Simultaneously completing the residency at the Archie Bray Foundation and receiving a fellowship to travel through Europe to explore contemporary ceramics, offered me an opportunity to further expand my knowledge of the medium and the concepts behind my own work. Visiting London in 2002, I was able to create a body of work that incorporated new mediums such as custom-made decals and apply my skills in digital arts. During that period, my work was featured at the St. Ives International Ceramica Festival, with a solo exhibition at the Burton Art Gallery that showcased numerous ceramics objects and a 40-foot ceramic installation with sound entitled Dicen que te quieren ('They say that they love you').
In 2005, I created the Otra Vez Series, works that dealt with the fusion between my sculptural production and my drawing and painting work I began to combine decals and draw and paint directly onto the works themselves. Being able to create a relationship between the object and the surface itself offered a greater depth to the work, presenting a secondary dimension in which to immerse the viewer, beyond the physical item, its linear trajectory interspersed with patterns and shapes on the surface.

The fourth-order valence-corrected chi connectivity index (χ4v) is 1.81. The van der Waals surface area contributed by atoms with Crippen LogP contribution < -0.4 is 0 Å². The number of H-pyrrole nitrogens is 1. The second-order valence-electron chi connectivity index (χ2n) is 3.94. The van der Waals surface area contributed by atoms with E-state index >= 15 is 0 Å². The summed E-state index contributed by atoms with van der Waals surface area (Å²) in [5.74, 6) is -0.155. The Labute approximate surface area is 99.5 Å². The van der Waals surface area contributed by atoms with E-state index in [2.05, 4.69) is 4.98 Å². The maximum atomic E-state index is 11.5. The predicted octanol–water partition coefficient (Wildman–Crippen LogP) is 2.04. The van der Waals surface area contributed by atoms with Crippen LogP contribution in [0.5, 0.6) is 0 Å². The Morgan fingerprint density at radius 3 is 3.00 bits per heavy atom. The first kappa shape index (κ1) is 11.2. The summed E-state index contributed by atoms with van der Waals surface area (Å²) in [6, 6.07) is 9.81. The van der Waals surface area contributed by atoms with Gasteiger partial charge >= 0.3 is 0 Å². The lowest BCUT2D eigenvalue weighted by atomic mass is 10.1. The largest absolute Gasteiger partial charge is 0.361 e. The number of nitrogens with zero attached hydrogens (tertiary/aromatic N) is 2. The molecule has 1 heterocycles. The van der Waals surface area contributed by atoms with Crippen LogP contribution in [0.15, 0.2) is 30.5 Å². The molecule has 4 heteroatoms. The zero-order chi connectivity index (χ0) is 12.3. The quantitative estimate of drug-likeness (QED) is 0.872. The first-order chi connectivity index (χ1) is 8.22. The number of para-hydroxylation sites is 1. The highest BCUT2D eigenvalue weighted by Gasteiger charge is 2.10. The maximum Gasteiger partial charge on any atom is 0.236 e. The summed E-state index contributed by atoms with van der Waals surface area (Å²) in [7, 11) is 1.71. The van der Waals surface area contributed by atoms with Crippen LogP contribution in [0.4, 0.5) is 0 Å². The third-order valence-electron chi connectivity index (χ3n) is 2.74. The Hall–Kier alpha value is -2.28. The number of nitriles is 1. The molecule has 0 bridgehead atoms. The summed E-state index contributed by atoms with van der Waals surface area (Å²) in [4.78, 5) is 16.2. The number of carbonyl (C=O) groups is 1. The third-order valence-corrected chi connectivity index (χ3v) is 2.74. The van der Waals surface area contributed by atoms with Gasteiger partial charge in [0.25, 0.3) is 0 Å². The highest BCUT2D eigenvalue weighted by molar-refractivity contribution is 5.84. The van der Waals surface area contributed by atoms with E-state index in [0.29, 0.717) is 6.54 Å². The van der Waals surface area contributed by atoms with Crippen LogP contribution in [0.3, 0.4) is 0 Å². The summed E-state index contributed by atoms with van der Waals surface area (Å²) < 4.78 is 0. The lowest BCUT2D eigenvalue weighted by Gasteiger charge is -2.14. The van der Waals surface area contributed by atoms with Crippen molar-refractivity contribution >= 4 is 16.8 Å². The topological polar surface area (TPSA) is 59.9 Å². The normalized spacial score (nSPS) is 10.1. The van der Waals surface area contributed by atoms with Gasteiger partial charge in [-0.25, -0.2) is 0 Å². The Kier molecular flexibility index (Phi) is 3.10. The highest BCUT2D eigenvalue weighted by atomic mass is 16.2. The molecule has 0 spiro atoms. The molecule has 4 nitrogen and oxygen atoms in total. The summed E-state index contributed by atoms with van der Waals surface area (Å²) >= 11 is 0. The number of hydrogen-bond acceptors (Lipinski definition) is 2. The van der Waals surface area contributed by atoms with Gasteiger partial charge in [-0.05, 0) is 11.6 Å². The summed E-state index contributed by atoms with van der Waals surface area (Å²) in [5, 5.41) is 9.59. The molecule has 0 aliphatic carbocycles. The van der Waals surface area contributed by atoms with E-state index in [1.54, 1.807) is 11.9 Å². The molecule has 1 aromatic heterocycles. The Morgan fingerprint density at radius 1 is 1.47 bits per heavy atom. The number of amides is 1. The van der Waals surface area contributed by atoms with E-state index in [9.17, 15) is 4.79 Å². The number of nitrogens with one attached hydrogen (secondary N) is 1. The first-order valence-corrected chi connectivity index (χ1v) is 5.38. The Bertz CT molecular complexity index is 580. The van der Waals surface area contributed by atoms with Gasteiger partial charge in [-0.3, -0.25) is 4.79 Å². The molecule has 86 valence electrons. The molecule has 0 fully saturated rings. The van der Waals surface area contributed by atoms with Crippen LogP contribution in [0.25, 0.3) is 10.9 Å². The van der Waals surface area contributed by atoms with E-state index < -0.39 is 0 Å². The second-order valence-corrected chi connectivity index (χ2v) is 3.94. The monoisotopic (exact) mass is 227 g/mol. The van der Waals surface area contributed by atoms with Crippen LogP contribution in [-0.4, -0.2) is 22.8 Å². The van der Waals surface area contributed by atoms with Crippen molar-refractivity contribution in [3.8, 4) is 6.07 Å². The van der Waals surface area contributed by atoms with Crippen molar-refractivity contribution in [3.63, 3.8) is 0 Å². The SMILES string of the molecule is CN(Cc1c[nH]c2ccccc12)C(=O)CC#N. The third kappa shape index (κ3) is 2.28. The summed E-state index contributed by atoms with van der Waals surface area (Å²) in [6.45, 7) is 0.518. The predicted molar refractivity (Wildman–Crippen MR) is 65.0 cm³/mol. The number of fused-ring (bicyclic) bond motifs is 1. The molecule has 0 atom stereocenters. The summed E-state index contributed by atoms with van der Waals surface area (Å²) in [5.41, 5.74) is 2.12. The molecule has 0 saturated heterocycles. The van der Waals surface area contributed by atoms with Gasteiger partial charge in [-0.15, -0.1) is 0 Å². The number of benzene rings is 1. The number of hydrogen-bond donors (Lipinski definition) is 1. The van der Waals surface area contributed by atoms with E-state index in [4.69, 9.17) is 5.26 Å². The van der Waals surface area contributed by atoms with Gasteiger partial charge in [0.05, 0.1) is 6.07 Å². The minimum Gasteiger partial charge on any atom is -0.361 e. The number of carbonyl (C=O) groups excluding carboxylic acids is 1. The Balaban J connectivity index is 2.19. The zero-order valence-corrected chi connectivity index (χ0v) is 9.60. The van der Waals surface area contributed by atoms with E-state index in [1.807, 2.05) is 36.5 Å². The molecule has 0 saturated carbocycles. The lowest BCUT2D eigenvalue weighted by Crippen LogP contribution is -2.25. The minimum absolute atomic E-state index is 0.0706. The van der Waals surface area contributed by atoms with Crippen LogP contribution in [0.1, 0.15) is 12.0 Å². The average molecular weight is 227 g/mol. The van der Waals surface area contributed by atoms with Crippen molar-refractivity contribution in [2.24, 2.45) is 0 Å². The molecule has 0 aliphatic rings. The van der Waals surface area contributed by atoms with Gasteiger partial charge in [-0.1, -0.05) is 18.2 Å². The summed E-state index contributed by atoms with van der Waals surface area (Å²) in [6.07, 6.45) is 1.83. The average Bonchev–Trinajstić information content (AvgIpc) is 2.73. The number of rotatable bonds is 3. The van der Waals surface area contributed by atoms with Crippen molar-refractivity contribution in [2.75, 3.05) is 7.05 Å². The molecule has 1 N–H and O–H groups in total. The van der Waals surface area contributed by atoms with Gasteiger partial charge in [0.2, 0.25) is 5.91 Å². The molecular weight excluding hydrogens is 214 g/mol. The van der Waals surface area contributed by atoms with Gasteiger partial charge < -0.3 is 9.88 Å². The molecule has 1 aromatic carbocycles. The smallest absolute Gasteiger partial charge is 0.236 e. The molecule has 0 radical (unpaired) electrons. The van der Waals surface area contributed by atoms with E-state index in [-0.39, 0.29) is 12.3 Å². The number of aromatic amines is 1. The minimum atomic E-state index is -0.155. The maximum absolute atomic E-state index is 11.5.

In 2006, The Displaced Series was created during a three month McKnight Artist residency at the Northern Clay Center in 2006 and on returning to London I created Contemporary Monsters. Both series derive from what I refer to as our every day animals or our monstrous selves, the hidden inner beings that we repress in order to become part of civilized society, creatures that we encounter each and everyday in art, TV, literature, our memories, even as we walk through the streets or most disturbingly in the mirror. My work is influenced by everyday life as well as by growing up in a society that uses the hybridization of humans throughout its history.